In 1998, Sun Microsystems piloted its “Open Work” program, letting roughly half of their workforce work flexibly from wherever they wanted. The project required new hardware, software and telecommunications solutions, and took about 24 months to implement.
Results were very positive, with a reduction in costs and the company’s carbon footprint. Despite this outcome, long-term remote work never really caught on more broadly. In fact, the 2010s were focused on going the other direction, as open offices, on-site perks and co-working spaces sprung up around the idea that in-person community is an essential component of innovation.
In 2020, companies of all sizes, in all corners of the world, were forced to shift to remote work with the onset of COVID-19. While some companies were better positioned than others — whether it be due to a previously distributed workforce, a reliance on cloud apps and services, or already-established flexible work policies — the adjustment to a fully remote workforce has been challenging for everyone. The truth is that even the largest companies have had to rely on the heroics of employees making sacrifices and persevering through numerous challenges to get through this time.
Technology like high-quality video conferencing and the cloud have been integral in making remote work possible. But we don’t yet have a complete substitute for in-person work because we continue to lack tooling in one critical area: passive collaboration. While active collaboration (which is the lion’s share) can happen over virtual meetings and emails, we haven’t fully solved for enabling the types of serendipitous conversations and chance connections that often power our biggest innovations and serve as the cornerstone of passive collaboration.
Active versus passive collaboration
Those outside of the tech industry may think that software engineers only need a computer and a secure internet connection to do their work. But the stereotype of the lone engineer coding away in solitude has long been shattered. The best engineering work isn’t done in isolation, but in collaboration, as teams discuss, wrangle and brainstorm through problems. Video conference platforms and chat applications help us collaborate actively, and tools like Microsoft Visual Studio Code and Google Docs allow for dedicated asynchronous collaboration, too.
But what we currently lack are the moments of spontaneous engagement that energize us and invite new ideas that otherwise wouldn’t have been part of the conversation. The long-term impact of not having access to this has not yet been measured, but it’s my belief that it will have a negative effect on innovation because passive collaboration plays such a critical role in fostering creativity.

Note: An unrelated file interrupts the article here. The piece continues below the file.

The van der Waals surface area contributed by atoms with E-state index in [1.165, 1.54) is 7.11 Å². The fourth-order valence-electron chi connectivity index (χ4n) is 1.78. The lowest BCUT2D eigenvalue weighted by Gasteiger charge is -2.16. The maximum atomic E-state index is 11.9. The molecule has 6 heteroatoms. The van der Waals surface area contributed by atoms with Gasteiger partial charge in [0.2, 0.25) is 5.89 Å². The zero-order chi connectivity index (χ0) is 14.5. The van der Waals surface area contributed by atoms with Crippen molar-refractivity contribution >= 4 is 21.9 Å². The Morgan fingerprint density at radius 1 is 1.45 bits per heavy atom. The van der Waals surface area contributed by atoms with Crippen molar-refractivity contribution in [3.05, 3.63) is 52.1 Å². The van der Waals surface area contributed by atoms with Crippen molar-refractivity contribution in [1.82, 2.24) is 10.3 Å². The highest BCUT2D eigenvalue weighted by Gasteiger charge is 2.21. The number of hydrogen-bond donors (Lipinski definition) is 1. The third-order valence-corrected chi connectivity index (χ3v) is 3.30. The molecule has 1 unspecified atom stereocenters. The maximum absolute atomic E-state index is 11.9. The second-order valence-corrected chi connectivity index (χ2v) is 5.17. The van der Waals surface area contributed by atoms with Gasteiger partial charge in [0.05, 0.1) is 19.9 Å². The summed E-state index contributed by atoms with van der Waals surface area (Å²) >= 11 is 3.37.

The best way to think about the differences between passive and active collaboration is to look at a whiteboard. Someone recently asked me, “What is it with people in tech and whiteboards? Why are they such a big deal?” Whiteboards are simple and “low-tech,” yet have become quintessential in our industry. That’s because they represent a source of multi-modal collaboration for engineers. Let’s think back to before COVID. How many times have you walked by (or been a part of) a scrum meeting of engineers huddled around a whiteboard?
Have you ever stopped by because you overheard a snippet of a conversation and wanted to learn more or share your perspective? Or maybe something on a whiteboard caught your eye and caused you to start a conversation with another colleague, leading to a breakthrough. These are all moments of passive collaboration, which whiteboards so excellently enable (in addition to being a tool for real-time, active collaboration). They’re low-friction ways to invite new ideas and perspectives to the conversation that otherwise wouldn’t have been considered.
While whiteboards are one mode of facilitating passive collaboration, they aren’t the only option. Serendipitous meetings in the break room, overhearing a conversation from the next cubicle over, or spotting someone across the room who’s free for a quick gut-check are also examples of passive collaboration. These interactions are a critical piece of how we work together and the hardest to recreate in a world of remote work. Just as silos in the development process are detrimental to software quality, so too is a lack of passive collaboration.
We need tools that will help us peek over at what other people are working on without the pressure of a dedicated meeting time or update email. The free and open exchange of ideas is a birthplace for innovation, but we haven’t yet figured out how to create a good virtual space for this.
The future of work is one in which teams are more distributed than ever before, meaning we need new tools for passive collaboration not just for this year, but for the future, too. Our own internal survey results tell us that while some employees prefer the option to be fully remote once the pandemic is behind us, the majority want a more flexible solution in the future.
Crucially, the answer is not to create more meetings or email threads, but instead to reimagine virtual spaces that can function like the classic whiteboard and other serendipitous modes of collaboration. As we all still look for ways to solve this challenge, we at LinkedIn have been thinking about how to encourage cross-team conversations and open Q&As to share resources, as a start.
For decades, the tech industry has paved the way for innovations in employee experience, creating spaces and benefits that reduced friction in collaboration and productivity. Now, as we look ahead to a hybrid work world, we must find new ways to continue supporting employee productivity and creativity. It’s only when we’re able to fully realize passive collaboration virtually that we’ll have unlocked the full potential of remote and hybrid work situations.